• Nov 17, 2017

Tackle Data Entry Like a Pro

Entering data can be overwhelming even for the most tech-savvy farmer. If you’re a relatively new ag technology user, how can you stay ahead of the game? Keeping accurate, clean data records is critical to making sound decisions throughout the season. Here are some tips to master the art of effective data entry.

1. Before planting, ensure you’re naming farms and fields consistently.
Setting field and farm boundaries at the beginning of the season and maintaining a consistent naming structure sounds simple enough. But small variations matter. For example, you may have named a data set “Home 40” in the tractor and “home” in the combine, causing systems to think that the same field is actually two separate fields.
Keep one list of names and labels for your fields and farms. Apply that structure throughout all your systems, like your GIS, modeling program and combine. Share this list with advisors and your retailer to ensure a standardized approach across the board.
2. When you plant, maintain accurate as-applied files.
Once you structure your data, preserve that structure as you record application data — from planting to in-season applications and beyond. When your as-applied files are clean and complete, you can rely on them when making future decisions, knowing you have the right brand, product and rate recorded.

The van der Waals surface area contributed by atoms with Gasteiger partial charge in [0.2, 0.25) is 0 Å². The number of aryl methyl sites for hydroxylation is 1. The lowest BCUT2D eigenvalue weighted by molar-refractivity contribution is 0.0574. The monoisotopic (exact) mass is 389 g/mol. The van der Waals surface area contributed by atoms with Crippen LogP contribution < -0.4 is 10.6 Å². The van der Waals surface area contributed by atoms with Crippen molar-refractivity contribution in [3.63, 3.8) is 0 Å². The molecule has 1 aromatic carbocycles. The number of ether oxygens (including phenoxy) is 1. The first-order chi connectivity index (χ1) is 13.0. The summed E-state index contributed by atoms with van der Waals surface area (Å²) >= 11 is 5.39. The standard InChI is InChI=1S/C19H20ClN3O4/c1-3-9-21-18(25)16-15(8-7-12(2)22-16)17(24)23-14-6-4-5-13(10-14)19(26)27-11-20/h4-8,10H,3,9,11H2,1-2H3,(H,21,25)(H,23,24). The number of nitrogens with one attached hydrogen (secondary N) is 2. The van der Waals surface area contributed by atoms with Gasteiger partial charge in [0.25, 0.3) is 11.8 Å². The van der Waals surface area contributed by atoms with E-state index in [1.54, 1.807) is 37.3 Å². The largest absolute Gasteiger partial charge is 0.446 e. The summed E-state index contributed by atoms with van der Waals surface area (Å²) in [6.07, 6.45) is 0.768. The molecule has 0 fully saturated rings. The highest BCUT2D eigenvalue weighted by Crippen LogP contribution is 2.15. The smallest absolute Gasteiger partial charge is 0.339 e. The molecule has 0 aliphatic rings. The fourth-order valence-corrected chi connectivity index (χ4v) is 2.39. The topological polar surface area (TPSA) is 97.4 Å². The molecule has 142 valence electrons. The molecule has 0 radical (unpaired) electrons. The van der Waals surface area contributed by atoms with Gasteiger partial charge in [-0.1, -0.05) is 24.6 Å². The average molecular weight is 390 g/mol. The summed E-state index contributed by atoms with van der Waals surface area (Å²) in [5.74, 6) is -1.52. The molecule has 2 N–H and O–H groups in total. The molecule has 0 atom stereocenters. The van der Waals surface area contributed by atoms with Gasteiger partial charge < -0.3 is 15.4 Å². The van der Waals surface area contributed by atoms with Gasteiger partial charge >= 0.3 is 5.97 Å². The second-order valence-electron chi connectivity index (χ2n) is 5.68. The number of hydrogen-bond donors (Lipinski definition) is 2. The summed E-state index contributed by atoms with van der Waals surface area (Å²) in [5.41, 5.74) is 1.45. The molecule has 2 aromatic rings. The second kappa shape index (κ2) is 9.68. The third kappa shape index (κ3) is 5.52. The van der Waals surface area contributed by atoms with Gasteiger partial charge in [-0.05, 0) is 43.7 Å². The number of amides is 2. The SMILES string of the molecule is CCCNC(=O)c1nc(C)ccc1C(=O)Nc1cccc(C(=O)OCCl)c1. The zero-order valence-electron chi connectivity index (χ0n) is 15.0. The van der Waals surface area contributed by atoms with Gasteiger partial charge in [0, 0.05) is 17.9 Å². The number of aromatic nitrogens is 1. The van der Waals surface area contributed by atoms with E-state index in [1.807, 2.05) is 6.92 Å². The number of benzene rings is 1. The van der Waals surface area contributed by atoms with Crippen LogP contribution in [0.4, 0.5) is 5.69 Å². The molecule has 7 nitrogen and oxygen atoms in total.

3. At harvest, calibrate and recalibrate combines often.
It’s common practice to recalibrate when you switch from harvesting corn to soybeans. However, it’s also important to recalibrate between fields of the same crop. It’s easy to keep rolling when you have all corn acres, because it’s historically been a time-consuming task to recalibrate. However, newer technologies have scales in the grain hoppers, which saves time. Most important, if you want accurate data, you need accurate equipment. Precise harvest data lets you identify areas where improvements can be made for the following year.
4. Clean up your data post-harvest.
Once you’ve loaded harvest data into a computer system, remove all outliers and bad data sets that can distort results. For example, many yield maps will show high- and low-flow areas at the beginning and end of combine passes due to the sensor not taking an accurate measurement as the combine speeds up and slows down.

Talk with your local retailer about the tools and resources available to streamline data entry and management.